An FBI sting operation, code name Varsity Blues, brought charges against dozens of rich and famous parents in 2019. They were accused of deceiving and corrupting college admission officers from some of the top centers of higher education in the country. It rocked the world of higher education.
This new type of parent called the lawnmower parent is very different than helicopter parents of years past; helicopter parents hover nearby to swoop in whenever there’s a problem while lawnmower parents liquidate problems before their children ever have to face them.
In this article you’ll find out how to identify the traits of lawnmower parents and learn effective management techniques that will educate your staff and parents.
You might be dealing with a lawnmower parent if:
- Trait 1: Their child is not allowed to experience conflict. The idea that two students need to learn to work out their differences is not acceptable to lawnmower parents. They will want you, the school counselor, and the other child’s parents to take charge and prevent their child’s feelings from being hurt, and
- Trait 2: They complete tasks, such as homework, for their child. At the first sign of their child struggling, lawnmower parents believe it’s their job to intervene and, if necessary, do the work to keep their child from getting frustrated or confused, and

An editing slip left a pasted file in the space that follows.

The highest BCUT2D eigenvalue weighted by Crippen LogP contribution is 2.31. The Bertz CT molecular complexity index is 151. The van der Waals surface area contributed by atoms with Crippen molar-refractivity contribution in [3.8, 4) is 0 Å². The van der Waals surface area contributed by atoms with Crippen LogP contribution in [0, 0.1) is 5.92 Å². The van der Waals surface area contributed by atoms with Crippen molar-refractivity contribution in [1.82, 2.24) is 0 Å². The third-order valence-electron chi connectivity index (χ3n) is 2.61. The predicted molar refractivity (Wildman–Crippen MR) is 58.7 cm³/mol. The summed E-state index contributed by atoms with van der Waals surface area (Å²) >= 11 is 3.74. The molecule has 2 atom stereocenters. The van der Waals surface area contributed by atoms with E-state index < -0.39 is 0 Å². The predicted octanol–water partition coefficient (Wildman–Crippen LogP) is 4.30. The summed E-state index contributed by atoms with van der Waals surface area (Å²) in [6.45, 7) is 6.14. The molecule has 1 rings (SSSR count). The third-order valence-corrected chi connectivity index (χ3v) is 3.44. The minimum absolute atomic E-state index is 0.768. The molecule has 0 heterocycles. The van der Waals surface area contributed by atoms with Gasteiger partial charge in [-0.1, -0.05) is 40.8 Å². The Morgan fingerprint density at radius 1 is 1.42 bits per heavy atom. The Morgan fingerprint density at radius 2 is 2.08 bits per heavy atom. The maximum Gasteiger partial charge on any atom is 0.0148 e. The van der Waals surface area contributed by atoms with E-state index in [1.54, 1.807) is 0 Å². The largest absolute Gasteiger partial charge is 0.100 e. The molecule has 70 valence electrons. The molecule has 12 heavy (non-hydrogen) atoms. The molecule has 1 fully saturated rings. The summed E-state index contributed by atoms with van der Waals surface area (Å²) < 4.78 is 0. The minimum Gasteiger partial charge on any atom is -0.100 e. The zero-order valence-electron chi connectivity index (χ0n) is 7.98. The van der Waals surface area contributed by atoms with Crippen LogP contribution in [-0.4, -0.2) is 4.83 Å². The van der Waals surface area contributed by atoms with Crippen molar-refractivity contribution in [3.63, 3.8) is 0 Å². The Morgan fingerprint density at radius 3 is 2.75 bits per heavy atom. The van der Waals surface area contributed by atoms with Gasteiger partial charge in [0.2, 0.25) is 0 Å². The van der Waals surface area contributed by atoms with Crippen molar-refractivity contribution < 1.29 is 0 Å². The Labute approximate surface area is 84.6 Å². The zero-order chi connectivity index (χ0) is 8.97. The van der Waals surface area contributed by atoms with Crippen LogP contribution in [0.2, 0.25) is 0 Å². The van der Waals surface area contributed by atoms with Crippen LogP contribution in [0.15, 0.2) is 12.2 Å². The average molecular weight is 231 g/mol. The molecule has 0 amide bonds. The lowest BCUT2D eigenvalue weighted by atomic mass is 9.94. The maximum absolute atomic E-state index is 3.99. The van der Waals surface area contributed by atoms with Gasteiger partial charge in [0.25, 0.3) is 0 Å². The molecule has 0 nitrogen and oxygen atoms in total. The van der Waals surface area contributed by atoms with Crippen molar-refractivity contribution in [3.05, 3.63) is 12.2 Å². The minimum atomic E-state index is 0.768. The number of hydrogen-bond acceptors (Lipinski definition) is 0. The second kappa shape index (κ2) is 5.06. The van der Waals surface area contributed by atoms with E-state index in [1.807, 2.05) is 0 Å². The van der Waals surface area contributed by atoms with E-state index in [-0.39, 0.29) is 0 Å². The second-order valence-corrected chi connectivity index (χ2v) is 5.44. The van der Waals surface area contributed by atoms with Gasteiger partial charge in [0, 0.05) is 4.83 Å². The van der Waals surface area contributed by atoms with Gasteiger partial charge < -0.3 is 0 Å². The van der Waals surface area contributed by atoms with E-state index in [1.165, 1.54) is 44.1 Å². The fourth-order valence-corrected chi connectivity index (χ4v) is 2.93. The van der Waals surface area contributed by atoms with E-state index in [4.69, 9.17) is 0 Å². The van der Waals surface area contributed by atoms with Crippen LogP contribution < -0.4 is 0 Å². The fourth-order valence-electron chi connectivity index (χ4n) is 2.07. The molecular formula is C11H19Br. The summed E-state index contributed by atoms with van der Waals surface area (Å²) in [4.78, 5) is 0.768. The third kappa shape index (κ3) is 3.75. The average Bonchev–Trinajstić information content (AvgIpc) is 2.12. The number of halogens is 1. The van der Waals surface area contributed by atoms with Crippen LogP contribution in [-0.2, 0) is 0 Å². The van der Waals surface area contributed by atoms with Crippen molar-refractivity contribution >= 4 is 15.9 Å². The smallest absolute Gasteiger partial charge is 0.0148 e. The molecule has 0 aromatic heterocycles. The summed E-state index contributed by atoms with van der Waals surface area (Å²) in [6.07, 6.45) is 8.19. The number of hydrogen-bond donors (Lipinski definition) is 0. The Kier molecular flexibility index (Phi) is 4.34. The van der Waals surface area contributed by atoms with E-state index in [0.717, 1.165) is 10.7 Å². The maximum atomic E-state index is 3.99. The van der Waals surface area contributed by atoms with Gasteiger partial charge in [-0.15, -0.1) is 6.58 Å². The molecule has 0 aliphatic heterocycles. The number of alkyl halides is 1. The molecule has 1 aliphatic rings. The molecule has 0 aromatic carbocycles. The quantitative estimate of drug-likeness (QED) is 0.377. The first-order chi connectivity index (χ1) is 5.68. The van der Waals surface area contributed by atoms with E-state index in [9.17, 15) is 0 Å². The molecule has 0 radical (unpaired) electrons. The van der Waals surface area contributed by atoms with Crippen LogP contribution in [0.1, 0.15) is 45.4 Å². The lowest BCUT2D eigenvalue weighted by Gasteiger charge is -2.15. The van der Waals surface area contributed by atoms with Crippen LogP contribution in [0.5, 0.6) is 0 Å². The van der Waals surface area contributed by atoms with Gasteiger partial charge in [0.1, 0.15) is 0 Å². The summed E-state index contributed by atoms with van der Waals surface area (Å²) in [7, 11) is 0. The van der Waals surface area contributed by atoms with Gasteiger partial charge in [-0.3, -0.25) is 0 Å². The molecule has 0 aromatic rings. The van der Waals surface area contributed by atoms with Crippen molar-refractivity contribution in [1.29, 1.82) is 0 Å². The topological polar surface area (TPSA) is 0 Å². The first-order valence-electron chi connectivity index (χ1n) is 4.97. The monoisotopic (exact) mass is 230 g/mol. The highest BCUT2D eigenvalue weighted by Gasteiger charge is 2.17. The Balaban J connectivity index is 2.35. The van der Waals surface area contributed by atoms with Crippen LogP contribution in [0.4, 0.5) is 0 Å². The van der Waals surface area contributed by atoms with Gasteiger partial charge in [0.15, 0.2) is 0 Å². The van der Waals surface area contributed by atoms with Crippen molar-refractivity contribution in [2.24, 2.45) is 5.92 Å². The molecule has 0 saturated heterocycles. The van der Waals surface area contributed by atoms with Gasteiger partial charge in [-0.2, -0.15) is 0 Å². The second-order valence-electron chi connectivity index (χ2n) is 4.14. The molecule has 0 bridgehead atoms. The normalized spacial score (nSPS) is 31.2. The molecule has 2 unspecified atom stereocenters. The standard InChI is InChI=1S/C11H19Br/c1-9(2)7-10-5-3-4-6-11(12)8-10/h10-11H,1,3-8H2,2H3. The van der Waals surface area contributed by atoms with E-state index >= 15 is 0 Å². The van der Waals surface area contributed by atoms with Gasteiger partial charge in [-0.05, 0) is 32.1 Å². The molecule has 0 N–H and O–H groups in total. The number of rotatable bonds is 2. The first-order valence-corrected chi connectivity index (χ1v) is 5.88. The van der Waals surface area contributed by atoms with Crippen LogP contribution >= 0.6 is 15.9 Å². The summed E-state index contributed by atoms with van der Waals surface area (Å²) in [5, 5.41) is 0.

- Trait 3: They give their child every materialistic whim. Lawnmower parents believe their child should never do without. Their children are the most likely in your class to have the newest technology, the most fashionable clothes, and large birthday parties and celebrations catering to their desires, and
- Trait 4: They engage teachers when conferences are not warranted. Lawnmower parents are the ones who have their own folder in your inbox and whose presence you’re tempted to duck when they drop their kid off at school.
If parents exhibit all four of these traits, you might be dealing with lawnmower parents. Now that you have a profile of how lawnmower parents behave, here are some strategies for how to work with them to build their children’s grit and resiliency.
Strategy 1: Educate the Community
Lawnmower parents cannot see how their actions are stimying their child’s social and emotional muscles and building resilience; both necessary skills for having a successful college and post-college life. The best thing you can do as a teacher or administrator is reiterate how you and your students’ parents share the same goal: to help their children become successful adults. In the least confrontational way possible, make sure your parents know that lawnmowing their children’s every problem will not help any of you toward that goal.
Strategy 2: Set Goals and Let Students Do the Work
Lawnmower parents are great at identifying their child’s path for success and doing all the work to lead them down to that path. However, when parents do these things, they rob their children of the opportunity to learn valuable skills for themselves.